TOMORROW is the 75th anniversary of John F. Kennedy's birth. The JFK Library at Columbia Point in Boston is planning nothing special, but two things of interest are going on there.
One is the changing of the tone of the museum from what Ronald Whealan, the chief librarian, calls "somber" to "celebratory." I suppose the reason for this is just the passage of time. So many visitors to Columbia Point in past years remembered JFK and his times and were in a mood to reflect on what might have been rather than what was. Now increasingly the visitors have no memories and want to pay more attention to the accomplishments of the Kennedy years.
The second thing of interest going on at the JFK Library is research on the first truly comprehensive, scholarly unbiased life of John Kennedy. The author is Nigel Hamilton, a British historian best known for his three-volume biography of Field Marshal Montgomery.
The first volume of his Kennedy bio is scheduled for publication this fall. It is a 1,000-page work that only takes JFK to 1946. Hamilton and others familiar with his work say it will include material never before available to writers.
When he first began his research he was given every reason to believe he would not be allowed to see any such material. "The Kennedys were not interested in another book. They were quite happy with the myth."
But as he plodded away, some Kennedys were won over by what they took to be his thoroughness and fairness.
Hamilton says he is most excited about having obtained access to some diaries and letters written by Kennedy himself in his youth. "He emerges in his own words."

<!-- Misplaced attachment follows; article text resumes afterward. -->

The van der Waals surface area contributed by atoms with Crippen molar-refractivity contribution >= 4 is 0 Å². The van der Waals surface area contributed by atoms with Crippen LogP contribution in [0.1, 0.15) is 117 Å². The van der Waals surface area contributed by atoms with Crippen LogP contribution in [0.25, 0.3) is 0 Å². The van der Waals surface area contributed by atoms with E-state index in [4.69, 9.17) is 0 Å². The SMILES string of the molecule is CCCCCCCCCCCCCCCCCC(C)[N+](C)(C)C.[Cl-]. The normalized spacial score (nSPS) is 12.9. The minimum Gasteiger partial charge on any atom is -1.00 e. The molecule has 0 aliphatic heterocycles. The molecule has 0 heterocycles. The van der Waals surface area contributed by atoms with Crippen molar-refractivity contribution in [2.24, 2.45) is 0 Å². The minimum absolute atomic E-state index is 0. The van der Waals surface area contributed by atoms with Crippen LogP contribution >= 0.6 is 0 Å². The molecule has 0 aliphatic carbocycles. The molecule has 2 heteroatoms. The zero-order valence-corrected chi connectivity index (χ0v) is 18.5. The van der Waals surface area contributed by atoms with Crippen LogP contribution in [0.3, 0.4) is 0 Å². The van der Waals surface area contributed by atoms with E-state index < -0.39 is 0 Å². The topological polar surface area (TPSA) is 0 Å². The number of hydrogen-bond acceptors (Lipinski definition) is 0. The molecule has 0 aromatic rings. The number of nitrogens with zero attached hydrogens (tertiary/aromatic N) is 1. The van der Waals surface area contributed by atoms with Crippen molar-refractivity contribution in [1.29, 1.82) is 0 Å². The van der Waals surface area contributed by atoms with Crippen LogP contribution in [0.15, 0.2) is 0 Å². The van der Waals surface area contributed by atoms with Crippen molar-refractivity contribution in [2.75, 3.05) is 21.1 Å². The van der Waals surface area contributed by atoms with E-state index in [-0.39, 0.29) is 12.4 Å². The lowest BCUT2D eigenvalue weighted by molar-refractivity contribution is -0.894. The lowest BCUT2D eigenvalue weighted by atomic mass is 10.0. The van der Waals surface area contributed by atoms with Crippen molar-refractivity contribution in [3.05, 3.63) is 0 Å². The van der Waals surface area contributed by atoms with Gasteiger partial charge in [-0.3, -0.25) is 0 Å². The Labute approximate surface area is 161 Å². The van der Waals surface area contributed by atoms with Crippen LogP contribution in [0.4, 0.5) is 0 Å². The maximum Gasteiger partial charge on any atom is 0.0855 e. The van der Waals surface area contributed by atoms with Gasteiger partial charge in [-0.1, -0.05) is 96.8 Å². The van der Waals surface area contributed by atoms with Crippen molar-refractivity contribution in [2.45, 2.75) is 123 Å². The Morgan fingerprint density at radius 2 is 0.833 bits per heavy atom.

He says that in working with this material he kept thinking of a book Winston Churchill wrote about his youth. In some ways, Hamilton says, his own first volume is similar to what Kennedy might have written had he lived.
I asked if there were any surprises in this first volume. Hamilton paused, then said, "Oh, yeah. Gosh." I asked him what they were. He said he would rather that wait till the book comes out.
He characterized the first volume as being the beginning of "the drama of how does the son of one of the most odious, nefarious men of the 20th century become the most loved Democratic president? How does he do it?" There have been other books in which Joseph P. Kennedy's and Rose Kennedy's relations with their children have been examined critically, but Hamilton apparently has much new material relating to this.
He is especially critical of JFK's father. In our telephone conversation he referred to him as "an anti-Semite," "a Hitler supporter" and even "a Republican."
Overall, he believes that his books will publicize many "uncomfortable truths" about JFK, but will not be "destructive of the myth." The uncomfortable truths add up to what he says "is not a bad truth. It is really a rather wonderful truth."